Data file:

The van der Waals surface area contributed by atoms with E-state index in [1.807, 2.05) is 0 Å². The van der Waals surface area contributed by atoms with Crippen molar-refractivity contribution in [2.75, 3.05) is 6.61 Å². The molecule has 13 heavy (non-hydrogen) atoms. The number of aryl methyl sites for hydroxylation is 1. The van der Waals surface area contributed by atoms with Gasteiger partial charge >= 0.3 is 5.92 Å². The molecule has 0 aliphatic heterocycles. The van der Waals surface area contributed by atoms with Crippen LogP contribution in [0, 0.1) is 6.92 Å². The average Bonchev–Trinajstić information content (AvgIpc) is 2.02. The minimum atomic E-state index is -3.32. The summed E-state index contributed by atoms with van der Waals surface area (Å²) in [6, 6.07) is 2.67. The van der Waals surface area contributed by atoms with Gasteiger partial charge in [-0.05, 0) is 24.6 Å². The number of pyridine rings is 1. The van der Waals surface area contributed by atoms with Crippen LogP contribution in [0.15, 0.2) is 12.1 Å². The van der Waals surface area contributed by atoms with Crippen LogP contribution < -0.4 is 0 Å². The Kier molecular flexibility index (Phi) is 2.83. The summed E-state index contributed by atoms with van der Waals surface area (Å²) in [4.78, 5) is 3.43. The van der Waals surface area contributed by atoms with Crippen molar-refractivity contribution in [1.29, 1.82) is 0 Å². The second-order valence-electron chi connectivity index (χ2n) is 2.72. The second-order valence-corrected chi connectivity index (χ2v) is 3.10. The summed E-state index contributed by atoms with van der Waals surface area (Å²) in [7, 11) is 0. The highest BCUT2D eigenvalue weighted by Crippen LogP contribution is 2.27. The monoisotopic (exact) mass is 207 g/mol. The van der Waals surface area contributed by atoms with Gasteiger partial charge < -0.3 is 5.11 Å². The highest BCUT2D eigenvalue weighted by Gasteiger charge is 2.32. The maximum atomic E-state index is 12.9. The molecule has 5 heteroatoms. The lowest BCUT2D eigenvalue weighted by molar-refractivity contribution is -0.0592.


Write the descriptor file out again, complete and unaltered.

The van der Waals surface area contributed by atoms with E-state index in [1.807, 2.05) is 0 Å². The van der Waals surface area contributed by atoms with Crippen molar-refractivity contribution in [2.75, 3.05) is 6.61 Å². The molecule has 13 heavy (non-hydrogen) atoms. The number of aryl methyl sites for hydroxylation is 1. The van der Waals surface area contributed by atoms with Gasteiger partial charge >= 0.3 is 5.92 Å². The molecule has 0 aliphatic heterocycles. The van der Waals surface area contributed by atoms with Crippen LogP contribution in [0, 0.1) is 6.92 Å². The average Bonchev–Trinajstić information content (AvgIpc) is 2.02. The minimum atomic E-state index is -3.32. The summed E-state index contributed by atoms with van der Waals surface area (Å²) in [6, 6.07) is 2.67. The van der Waals surface area contributed by atoms with Gasteiger partial charge in [-0.05, 0) is 24.6 Å². The number of pyridine rings is 1. The van der Waals surface area contributed by atoms with Crippen LogP contribution in [0.15, 0.2) is 12.1 Å². The van der Waals surface area contributed by atoms with Crippen LogP contribution < -0.4 is 0 Å². The Kier molecular flexibility index (Phi) is 2.83. The summed E-state index contributed by atoms with van der Waals surface area (Å²) in [4.78, 5) is 3.43. The van der Waals surface area contributed by atoms with Crippen molar-refractivity contribution in [1.29, 1.82) is 0 Å². The second-order valence-electron chi connectivity index (χ2n) is 2.72. The second-order valence-corrected chi connectivity index (χ2v) is 3.10. The summed E-state index contributed by atoms with van der Waals surface area (Å²) in [7, 11) is 0. The highest BCUT2D eigenvalue weighted by Crippen LogP contribution is 2.27. The monoisotopic (exact) mass is 207 g/mol. The van der Waals surface area contributed by atoms with Gasteiger partial charge < -0.3 is 5.11 Å². The highest BCUT2D eigenvalue weighted by Gasteiger charge is 2.32. The maximum atomic E-state index is 12.9. The molecule has 5 heteroatoms. The lowest BCUT2D eigenvalue weighted by molar-refractivity contribution is -0.0592.